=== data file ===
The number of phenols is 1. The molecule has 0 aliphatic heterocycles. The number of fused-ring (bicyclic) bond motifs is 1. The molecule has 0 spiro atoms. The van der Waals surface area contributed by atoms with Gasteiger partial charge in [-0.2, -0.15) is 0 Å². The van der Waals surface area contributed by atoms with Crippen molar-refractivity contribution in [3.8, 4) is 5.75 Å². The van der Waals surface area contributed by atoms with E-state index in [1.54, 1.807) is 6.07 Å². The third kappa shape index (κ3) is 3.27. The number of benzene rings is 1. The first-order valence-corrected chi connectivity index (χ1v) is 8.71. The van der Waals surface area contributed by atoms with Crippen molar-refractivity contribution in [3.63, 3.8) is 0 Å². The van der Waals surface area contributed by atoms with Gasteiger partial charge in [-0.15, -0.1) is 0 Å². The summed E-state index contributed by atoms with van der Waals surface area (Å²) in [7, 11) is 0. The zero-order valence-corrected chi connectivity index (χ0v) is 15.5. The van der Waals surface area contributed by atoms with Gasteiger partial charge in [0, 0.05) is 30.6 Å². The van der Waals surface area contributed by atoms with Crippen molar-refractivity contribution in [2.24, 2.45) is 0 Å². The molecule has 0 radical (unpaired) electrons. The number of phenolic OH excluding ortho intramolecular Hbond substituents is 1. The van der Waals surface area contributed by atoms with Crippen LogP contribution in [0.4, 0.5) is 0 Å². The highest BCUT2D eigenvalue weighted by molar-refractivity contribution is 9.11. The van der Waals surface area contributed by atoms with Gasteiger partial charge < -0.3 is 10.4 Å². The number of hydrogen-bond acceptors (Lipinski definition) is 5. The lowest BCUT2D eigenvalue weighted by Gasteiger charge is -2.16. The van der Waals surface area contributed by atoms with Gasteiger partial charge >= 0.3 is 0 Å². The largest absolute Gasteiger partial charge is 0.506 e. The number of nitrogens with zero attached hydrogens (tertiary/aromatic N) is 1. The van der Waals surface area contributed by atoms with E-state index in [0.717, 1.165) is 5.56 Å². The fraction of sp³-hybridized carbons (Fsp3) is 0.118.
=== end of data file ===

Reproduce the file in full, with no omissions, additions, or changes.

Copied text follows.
The number of phenols is 1. The molecule has 0 aliphatic heterocycles. The number of fused-ring (bicyclic) bond motifs is 1. The molecule has 0 spiro atoms. The van der Waals surface area contributed by atoms with Gasteiger partial charge in [-0.2, -0.15) is 0 Å². The van der Waals surface area contributed by atoms with Crippen molar-refractivity contribution in [3.8, 4) is 5.75 Å². The van der Waals surface area contributed by atoms with E-state index in [1.54, 1.807) is 6.07 Å². The third kappa shape index (κ3) is 3.27. The number of benzene rings is 1. The first-order valence-corrected chi connectivity index (χ1v) is 8.71. The van der Waals surface area contributed by atoms with Crippen molar-refractivity contribution in [3.63, 3.8) is 0 Å². The van der Waals surface area contributed by atoms with Gasteiger partial charge in [-0.15, -0.1) is 0 Å². The summed E-state index contributed by atoms with van der Waals surface area (Å²) in [7, 11) is 0. The zero-order valence-corrected chi connectivity index (χ0v) is 15.5. The van der Waals surface area contributed by atoms with Gasteiger partial charge in [0, 0.05) is 30.6 Å². The van der Waals surface area contributed by atoms with Crippen molar-refractivity contribution in [2.24, 2.45) is 0 Å². The molecule has 0 radical (unpaired) electrons. The number of phenolic OH excluding ortho intramolecular Hbond substituents is 1. The van der Waals surface area contributed by atoms with Crippen LogP contribution in [0.4, 0.5) is 0 Å². The highest BCUT2D eigenvalue weighted by molar-refractivity contribution is 9.11. The van der Waals surface area contributed by atoms with Gasteiger partial charge < -0.3 is 10.4 Å². The number of hydrogen-bond acceptors (Lipinski definition) is 5. The lowest BCUT2D eigenvalue weighted by Gasteiger charge is -2.16. The van der Waals surface area contributed by atoms with Gasteiger partial charge >= 0.3 is 0 Å². The largest absolute Gasteiger partial charge is 0.506 e. The number of nitrogens with zero attached hydrogens (tertiary/aromatic N) is 1. The van der Waals surface area contributed by atoms with E-state index in [0.717, 1.165) is 5.56 Å². The fraction of sp³-hybridized carbons (Fsp3) is 0.118.